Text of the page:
The GRIS welcomes 50 new citizens
0 18 décembre 2018
On Monday, December 17, GRIS-Montréal co-hosted, in partnership with Immigration, Refugees and Citizenship Canada, a ceremony welcoming 50 soon-to-be Canadians—hailing from 16 different countries—and their guests. A first in Canada for an LGBT organization!
Pride and joy filled the room as Catherine Duclos, president of GRIS-Montréal, took to the stage to welcome the day’s honoured guests.
Read the full text of her speech:
“ It is an immense honour for us to be partners in this citizenship ceremony. This is an important moment in your life and we are pleased to be here to witness it. My name is Catherine Duclos and I am the president of GRIS-Montréal, an organization that aims to demystify homosexuality and bisexuality in Quebec. Our goal is to build a stronger and more welcoming society for all citizens, regardless of their sexual orientation or gender identity.
With that in mind, GRIS-Montréal works with 250 volunteer workshop leaders. They range in age from 18 to 73 and identify as gay, lesbian or bisexual. Some come from Quebec or Ontario, others from Haiti, Algeria, France or Mexico. They share a common goal: to create a more just society. And that is what drives them to go into elementary school and high schools, CEGEPs and universities, workplaces and seniors’ centres, to share details of their reality as gay or bisexual people.
Not everyone who attends these workshops has been given the opportunity to share space with members of sexually diverse communities. These encounters allow them an hour to ask questions in an open and judgment-free environment. The discussions that arise are bridge-builders.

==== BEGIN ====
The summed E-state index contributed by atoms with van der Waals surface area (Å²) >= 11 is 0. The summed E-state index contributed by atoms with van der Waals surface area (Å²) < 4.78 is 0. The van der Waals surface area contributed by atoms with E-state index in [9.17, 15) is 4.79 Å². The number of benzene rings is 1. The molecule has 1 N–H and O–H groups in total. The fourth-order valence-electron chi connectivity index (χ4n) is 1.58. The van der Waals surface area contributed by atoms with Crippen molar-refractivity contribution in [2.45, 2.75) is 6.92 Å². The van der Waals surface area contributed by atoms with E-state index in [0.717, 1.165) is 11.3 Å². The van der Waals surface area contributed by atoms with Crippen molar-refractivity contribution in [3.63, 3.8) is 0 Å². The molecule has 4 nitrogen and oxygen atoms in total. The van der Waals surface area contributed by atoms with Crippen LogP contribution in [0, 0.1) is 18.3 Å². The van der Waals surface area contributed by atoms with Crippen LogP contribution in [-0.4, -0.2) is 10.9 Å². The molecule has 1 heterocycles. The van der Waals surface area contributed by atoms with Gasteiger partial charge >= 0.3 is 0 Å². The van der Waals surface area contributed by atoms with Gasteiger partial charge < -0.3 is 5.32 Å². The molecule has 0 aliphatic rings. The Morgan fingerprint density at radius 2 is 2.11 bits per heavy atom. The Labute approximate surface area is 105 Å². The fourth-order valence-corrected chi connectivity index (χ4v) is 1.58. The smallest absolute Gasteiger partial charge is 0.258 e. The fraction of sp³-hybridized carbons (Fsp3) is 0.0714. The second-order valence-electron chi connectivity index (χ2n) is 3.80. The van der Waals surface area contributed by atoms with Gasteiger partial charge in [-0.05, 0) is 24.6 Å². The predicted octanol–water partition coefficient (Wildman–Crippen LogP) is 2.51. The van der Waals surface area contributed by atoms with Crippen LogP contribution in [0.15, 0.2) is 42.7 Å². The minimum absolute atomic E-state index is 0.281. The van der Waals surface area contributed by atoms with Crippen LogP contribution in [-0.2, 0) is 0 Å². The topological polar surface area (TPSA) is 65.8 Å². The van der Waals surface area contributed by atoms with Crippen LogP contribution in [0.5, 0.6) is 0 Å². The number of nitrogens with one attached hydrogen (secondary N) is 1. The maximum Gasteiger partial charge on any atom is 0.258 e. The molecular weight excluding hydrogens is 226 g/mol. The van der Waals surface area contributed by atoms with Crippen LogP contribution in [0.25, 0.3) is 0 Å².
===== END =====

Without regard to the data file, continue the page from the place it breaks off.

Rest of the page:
Each year, as a result of these workshops, thousands of people are able to put a face and a name to homosexuality and bisexuality. And set aside their prejudices.
I am talking to you about our demystification work because there is a direct parallel between our organization and Canadian society. At the GRIS, we are wholeheartedly convinced of it: building bridges through open dialogue helps shape a better society. Just as this type of dialogue can put an end to the fear and ignorance that leads to racism, it can do the same for homophobia and biphobia.
This concept is central to the Canadian identity. By embracing people from all around the world, our country became a land of welcome. Diversity is a strength, not a weakness, and accepting that fact has allowed us to make great strides as a nation. For example, in 2005, Canada became one of the first countries to legalize same-sex marriage.
In choosing to make Canada your home, you have also made the choice to embrace the core value of openness, which leads to a judgment-free and diverse society. We sincerely thank you for this and are very proud to count you among our fellow citizens. Congratulations and welcome into the Canadian community!”